Samsung phones unaffected as Apple patent case drags on
The patent wars continued to demonstrate their futility this week when a U.S. judge refused to ban a handful of outdated Samsung phones at Apple's behest.
U.S. District Judge Lucy Koh denied Apple's request for a permanent injunction on 26 Samsung phones that were the focus of a major patent lawsuit in 2012.
Although a jury found Samsung guilty of patent infringement to the tune of $1.05 billion, Apple didn't provide enough evidence that its patented features drove consumer demand, Koh ruled. “The phones at issue in this case contain a broad range of features, only a small fraction of which are covered by Apple's patents,” Koh said in her ruling.
Although many pundits predicted that Apple's jury trial victory would dramatically alter the smartphone market, those predictions haven't panned out. Koh's ruling only solidifies the fact that the patent wars don't have much impact on consumers.
The actual Samsung devices in question – such phones as the Galaxy S II and Droid Charge – are now more than a year old, and wireless carriers stopped selling them long ago. If you want to buy a Galaxy S II today, you'll have to look in some far-flung places, like the Home Shopping Network's website, which wants $130 for the device with a two-year Sprint contract. At this point, your money would be better-spent on a newer device anyway. (Amazon Wireless, for instance, sells the Galaxy S III for a pennyto new Sprint subscribers, or $100 to existing ones.)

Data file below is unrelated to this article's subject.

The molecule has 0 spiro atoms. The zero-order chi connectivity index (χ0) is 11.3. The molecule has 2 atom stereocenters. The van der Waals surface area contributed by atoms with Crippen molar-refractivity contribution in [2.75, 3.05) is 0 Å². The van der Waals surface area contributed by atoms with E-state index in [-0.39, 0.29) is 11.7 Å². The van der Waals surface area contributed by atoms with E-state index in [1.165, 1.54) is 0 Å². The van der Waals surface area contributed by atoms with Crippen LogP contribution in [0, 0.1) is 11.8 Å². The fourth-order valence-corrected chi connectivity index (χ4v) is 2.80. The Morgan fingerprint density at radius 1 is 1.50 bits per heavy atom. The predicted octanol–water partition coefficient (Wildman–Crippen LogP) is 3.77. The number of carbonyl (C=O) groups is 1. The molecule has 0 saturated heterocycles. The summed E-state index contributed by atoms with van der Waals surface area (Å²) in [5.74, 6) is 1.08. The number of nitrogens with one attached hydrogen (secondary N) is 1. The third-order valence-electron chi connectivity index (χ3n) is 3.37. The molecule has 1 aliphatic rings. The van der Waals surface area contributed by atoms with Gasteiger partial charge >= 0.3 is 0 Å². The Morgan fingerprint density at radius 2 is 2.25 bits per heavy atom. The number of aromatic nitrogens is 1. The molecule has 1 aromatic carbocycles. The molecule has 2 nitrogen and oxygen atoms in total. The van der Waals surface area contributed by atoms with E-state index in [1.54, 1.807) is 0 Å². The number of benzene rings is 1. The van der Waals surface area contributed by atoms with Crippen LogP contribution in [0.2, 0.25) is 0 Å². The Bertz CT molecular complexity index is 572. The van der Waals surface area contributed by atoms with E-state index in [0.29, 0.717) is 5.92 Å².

There was a slight risk that Apple's patent win could be extended to newer Samsung phones, but that seems out of the question now that Koh has ruled out injunctions. Besides, when it comes to software patents, like the “overscroll bounce” effect when users swipe past the end of a page, Google and its hardware partners have no trouble designing around Apple's patents as a last resort.
Of course, Samsung would prefer not to pay Apple $1.05 billion, and is still fighting the jury verdict. On that front, Samsung got some bad news this week when Koh denied the company's request for a new trial. Still, Samsung is reaping huge profits from its smartphone business, particularly due to the high-end devices that Apple can't manage to get banned.
Surely, the companies involved are realizing this. HTC and Apple recently settled their own patent disputes, and while Samsung says it won't do the same, hopefully that's just posturing for a more favorable cross-licensing agreement. The sooner these companies can stop suing over old phones and focus on innovating with new ones, the better.
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